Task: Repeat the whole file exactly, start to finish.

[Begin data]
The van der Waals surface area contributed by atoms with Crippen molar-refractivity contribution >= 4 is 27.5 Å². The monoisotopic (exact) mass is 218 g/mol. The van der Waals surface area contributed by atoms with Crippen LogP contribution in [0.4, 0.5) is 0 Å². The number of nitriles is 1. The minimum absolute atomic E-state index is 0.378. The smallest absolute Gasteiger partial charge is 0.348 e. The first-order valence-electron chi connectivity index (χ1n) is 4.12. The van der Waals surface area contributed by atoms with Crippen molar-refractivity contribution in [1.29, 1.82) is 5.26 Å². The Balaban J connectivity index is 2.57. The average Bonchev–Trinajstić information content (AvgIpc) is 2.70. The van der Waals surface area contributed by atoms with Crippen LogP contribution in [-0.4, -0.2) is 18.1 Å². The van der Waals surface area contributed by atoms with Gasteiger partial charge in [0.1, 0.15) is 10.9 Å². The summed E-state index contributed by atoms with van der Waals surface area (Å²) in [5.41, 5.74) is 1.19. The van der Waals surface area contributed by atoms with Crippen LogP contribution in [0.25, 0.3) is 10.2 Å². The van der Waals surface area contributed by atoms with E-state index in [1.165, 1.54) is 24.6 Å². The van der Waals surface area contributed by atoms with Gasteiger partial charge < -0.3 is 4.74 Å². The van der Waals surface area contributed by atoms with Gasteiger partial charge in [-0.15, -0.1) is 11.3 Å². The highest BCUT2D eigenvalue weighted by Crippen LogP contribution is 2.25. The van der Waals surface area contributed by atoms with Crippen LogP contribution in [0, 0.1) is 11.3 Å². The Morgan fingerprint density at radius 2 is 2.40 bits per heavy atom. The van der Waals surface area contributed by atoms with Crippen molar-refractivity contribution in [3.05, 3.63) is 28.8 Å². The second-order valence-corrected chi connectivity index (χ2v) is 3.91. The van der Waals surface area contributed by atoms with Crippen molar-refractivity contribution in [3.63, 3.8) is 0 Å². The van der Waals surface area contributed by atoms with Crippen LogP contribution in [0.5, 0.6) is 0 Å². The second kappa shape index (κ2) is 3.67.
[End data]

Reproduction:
The van der Waals surface area contributed by atoms with Crippen molar-refractivity contribution >= 4 is 27.5 Å². The monoisotopic (exact) mass is 218 g/mol. The van der Waals surface area contributed by atoms with Crippen LogP contribution in [0.4, 0.5) is 0 Å². The number of nitriles is 1. The minimum absolute atomic E-state index is 0.378. The smallest absolute Gasteiger partial charge is 0.348 e. The first-order valence-electron chi connectivity index (χ1n) is 4.12. The van der Waals surface area contributed by atoms with Crippen molar-refractivity contribution in [1.29, 1.82) is 5.26 Å². The Balaban J connectivity index is 2.57. The average Bonchev–Trinajstić information content (AvgIpc) is 2.70. The van der Waals surface area contributed by atoms with Crippen LogP contribution in [-0.4, -0.2) is 18.1 Å². The van der Waals surface area contributed by atoms with Gasteiger partial charge in [0.1, 0.15) is 10.9 Å². The summed E-state index contributed by atoms with van der Waals surface area (Å²) in [5.41, 5.74) is 1.19. The van der Waals surface area contributed by atoms with Crippen LogP contribution in [0.25, 0.3) is 10.2 Å². The van der Waals surface area contributed by atoms with E-state index in [1.165, 1.54) is 24.6 Å². The van der Waals surface area contributed by atoms with Gasteiger partial charge < -0.3 is 4.74 Å². The van der Waals surface area contributed by atoms with Gasteiger partial charge in [-0.15, -0.1) is 11.3 Å². The highest BCUT2D eigenvalue weighted by Crippen LogP contribution is 2.25. The van der Waals surface area contributed by atoms with Crippen LogP contribution in [0, 0.1) is 11.3 Å². The Morgan fingerprint density at radius 2 is 2.40 bits per heavy atom. The van der Waals surface area contributed by atoms with Crippen molar-refractivity contribution in [3.05, 3.63) is 28.8 Å². The second-order valence-corrected chi connectivity index (χ2v) is 3.91. The van der Waals surface area contributed by atoms with Crippen molar-refractivity contribution in [3.63, 3.8) is 0 Å². The van der Waals surface area contributed by atoms with Crippen LogP contribution in [0.5, 0.6) is 0 Å². The second kappa shape index (κ2) is 3.67.